"Going To The Village (Krzesany Po Dwa)" - Higher Heights

"Who Killed (Zabili Janicka w Segedynie)" - Higher Heights

To save Mister F the trouble of writing, we will not be using this as an excuse to show the clip of this year's Polish Eurovision entry. If it's a pair of tits you are after, you are out of luck. Obviously.

Sunday 10 August 2014

Bonnie Jean

What better way to ease into Sunday than with some vintage British lovers rock courtesy of the late Jean Adebambo.

"Pipe Dreams" - Jean Adebambo

"Pain" - Jean Adebambo

You will probably have recognised the second song as a cover of Betty Wright's immortal classic. As I'm feeling kind, here is the original as a bonus.

"Pain" - Betty Wright

Friday 8 August 2014

Mister Jon Him Good

Earlier in the week I had the great pleasure of seeing a joint set by Jon Langford and Robbie Fulks at the tiny 12 Bar Club. It was a warm up night for a mini-tour of the Highlands and Islands of Scotland with (or possibly as) The Mekons, on which they have now embarked.

Most of the audience was there to see Robbie Fulks. Nothing wrong with that, of course - I am a big fan myself and it is over ten years since he last played in London. But there was a small boorish element who I felt showed a lack of respect to Jon Langford, who after all is a bit of a legend in his own way. To redress the balance, here is a small selection of his work under some of his many guises. All but "No Place" got an airing on Tuesday.

(Sometimes I Feel Like) Fletcher Christian” – The Mekons

No Place” – The Three Johns

Walking On Hell’s Roof Looking At The Flowers” – The Waco Brothers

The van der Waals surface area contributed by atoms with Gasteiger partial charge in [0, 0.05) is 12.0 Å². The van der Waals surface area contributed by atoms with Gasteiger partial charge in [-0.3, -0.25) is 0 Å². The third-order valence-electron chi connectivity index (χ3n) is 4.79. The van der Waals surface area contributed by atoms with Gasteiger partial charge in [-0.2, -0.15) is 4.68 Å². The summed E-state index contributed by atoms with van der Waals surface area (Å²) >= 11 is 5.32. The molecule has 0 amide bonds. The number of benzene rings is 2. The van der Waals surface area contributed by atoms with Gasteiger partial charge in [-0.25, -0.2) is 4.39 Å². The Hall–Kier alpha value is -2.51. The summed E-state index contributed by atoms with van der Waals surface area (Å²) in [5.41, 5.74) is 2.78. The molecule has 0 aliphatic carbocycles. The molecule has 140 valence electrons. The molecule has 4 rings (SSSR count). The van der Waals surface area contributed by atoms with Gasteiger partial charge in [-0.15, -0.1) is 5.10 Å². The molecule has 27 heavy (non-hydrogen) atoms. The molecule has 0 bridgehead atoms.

Nashville Radio” – Jon Langford

And before anyone asks, no, he is no relation to this woman, even though both have a penchant for nautical tunes.

He is, however, a proud son of Newport, like these people.

Sunday 3 August 2014

Single Song Sunday

A shorter than usual Single Song Sunday for you today, partly because of my ongoing problems with Box and partly because of the nature of the song. The decent cover versions of "Ooh Baby Baby" - written by Smokey Robinson and Pete Moore and a hit for The Miracles in 1965 - either stick fairly closely to the original format, slow everything down or add a reggae beat. We bring you an example of each. There have been some attempts to funk it up but they don't really work.

UPDATE: The Miracles' version has been surgically removed by Box after a complaint about breach of copyright. Sorry, Smokey.

"Ooh Baby Baby" - The Miracles

"Ooh Baby Baby" - The San Francisco T.K.O.s

"Ooh Baby Baby" - Laura Nyro

"Ooh Baby Baby" - Janet Lee Davis

It's amazing what a difference an extra "Baby" can make:


If, like me, your reaction to the early stages of that clip was "Who is Gunter Gabriel and where can I find his music?", here is the answer:


You will have to find Steffan Waggershausen yourself.